Voting F.A.Q.

Voter Registration/Voting

When is the last day to register to vote?

Voter registration deadlines vary from 30 days before the election to the day of the election. See our "Registration Deadlines" page for more information.

Do I need to be a citizen to register to vote?

Yes; you must have been born in the United States or be a fully naturalized U.S. citizen in order to register to vote.

What if I move? Do I need to re-register?

Yes; if you have changed your address, changed your name, or want to change your political party affiliation, you must submit a new voter registration form.

What are voter cards?

After you submit your registration, your election office will send out a "voter card" to let you know your registration has been verified and completed. The voter card helps you to confirm you're registered to vote and that your information is correct.

Do I need a voter card to vote?

No; voter cards are NOT required in order to vote.

Do I need to show ID in order to vote?

Most states require some form of identification, either when you register and/or when you vote. The rules vary state by state.

I will not be in my county on Election Day. How can I get an absentee ballot?

You must first be registered to vote in order to request an absentee ballot. If you are registered to vote, the requirements for requesting an absentee ballot vary from state to state. See our "Absentee/Overseas Voting" page for more information.

Am I required to vote for everything on the ballot?

Nope; you don't have to complete everything on the ballot.

For the general election am I required to vote for the party whose primary I voted in?

No. During the general election you may vote for any candidate that you wish regardless of your party affiliation, the candidate's party affiliation, or who you voted for in any primaries before the general election.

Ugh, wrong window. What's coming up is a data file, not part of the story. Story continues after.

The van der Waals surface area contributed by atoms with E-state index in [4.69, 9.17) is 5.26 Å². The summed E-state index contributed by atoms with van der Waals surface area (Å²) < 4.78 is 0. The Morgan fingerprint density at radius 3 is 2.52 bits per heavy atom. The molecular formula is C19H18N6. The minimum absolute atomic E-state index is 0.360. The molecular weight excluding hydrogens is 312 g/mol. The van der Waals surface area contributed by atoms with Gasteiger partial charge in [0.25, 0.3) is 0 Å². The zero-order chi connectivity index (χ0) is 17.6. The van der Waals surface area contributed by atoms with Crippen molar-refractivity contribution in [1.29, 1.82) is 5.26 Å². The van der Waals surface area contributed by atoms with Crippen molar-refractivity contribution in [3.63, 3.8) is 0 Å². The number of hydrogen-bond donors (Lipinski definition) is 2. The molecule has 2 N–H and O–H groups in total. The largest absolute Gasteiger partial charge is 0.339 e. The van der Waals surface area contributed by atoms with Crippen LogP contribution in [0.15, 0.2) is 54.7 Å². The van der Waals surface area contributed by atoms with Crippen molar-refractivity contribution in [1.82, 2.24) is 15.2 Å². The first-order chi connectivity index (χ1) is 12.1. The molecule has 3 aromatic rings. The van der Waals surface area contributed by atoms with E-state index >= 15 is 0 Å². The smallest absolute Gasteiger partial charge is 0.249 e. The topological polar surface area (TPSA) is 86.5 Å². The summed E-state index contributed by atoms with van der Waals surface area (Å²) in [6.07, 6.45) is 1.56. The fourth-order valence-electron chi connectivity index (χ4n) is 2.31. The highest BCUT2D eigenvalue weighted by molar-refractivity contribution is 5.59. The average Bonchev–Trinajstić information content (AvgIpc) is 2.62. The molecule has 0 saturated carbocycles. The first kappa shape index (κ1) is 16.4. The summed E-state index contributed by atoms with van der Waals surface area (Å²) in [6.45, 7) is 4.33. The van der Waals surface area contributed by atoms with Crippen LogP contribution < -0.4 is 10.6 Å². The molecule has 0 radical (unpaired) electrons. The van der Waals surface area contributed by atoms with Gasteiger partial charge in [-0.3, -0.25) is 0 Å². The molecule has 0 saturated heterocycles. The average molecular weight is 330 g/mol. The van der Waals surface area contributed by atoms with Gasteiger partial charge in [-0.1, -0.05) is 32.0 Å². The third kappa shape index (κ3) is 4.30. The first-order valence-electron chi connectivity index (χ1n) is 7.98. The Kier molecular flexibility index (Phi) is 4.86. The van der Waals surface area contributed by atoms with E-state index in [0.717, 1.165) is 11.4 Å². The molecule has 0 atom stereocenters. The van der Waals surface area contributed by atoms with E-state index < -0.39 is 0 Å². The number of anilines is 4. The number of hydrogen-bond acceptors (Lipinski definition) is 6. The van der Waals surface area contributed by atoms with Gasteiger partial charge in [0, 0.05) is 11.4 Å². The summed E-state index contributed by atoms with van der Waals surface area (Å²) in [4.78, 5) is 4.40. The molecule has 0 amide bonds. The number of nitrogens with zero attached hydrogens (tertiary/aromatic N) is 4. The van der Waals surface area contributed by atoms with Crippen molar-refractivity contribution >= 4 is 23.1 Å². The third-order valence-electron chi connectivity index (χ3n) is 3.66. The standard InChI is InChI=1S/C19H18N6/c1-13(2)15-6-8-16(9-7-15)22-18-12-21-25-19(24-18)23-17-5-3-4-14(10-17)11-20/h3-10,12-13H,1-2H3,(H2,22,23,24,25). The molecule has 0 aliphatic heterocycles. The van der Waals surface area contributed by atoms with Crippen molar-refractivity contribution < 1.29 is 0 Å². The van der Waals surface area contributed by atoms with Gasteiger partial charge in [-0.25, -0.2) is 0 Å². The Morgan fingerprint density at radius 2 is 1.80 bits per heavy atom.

What should I do if I think my rights have been violated?

Call 1-866-OUR-VOTE if you feel your rights have been violated. There will be lawyers available to answer Election Day questions and concerns about voting procedures.

Electoral Process

Can more than two parties serve in a legislative body at one time?

Yes. In fact, there are currently five states where that is the case (as of October 2018); New York (3 parties; Democratic, Independence, and Republican), Vermont (3 parties; Democratic, Progressive, and Republican), Maine (3 parties; Democratic, Green, and Republican), New Hampshire (3 parties; Democratic, Libertarian, and Republican), and Nebraska (3 parties; Democratic, Libertarian, and Republican).

Alabama, Alaska, Colorado, Iowa, Kansas, Louisiana, Maine, Massachusetts, Nebraska, Nevada and Vermont also have at least one independent/unaffiliated member in their legislature.

Does that only apply to the states or can the U.S. Congress also have multiple parties?

The U.S. Congress can have more than two parties. Nothing at any level of government restrict the amount of parties that can serve within a legislative body.

Has the U.S. Congress ever had more than two parties seated? And if not, why?


  • At one point, back in the 75th and 76th Congressional sessions, there were five parties in congress.
  • By the 78th Congressional session the Progressive Party had two senate seats along with one house seat, and the American Labor Party and the Farmer-Labor Party also had one House seat each.
  • The Progressive Party had one member in both legislative bodies, along with the American Labor Party having one member in the House of Representatives, in the 79th and 80th Congressional sessions.
  • The American Labor Party also had one Representative in the 81st Congressional session.
  • Senator James L. Buckley of the Conservative Party, who was elected in 1970, served one full term - for a total of three parties - in the 92nd Congressional session. Buckley was the last person to be elected from a party outside of a two-party duopoly.

The only reason the two-party duopoly has occurred is because voters continue to elect representatives from only two parties.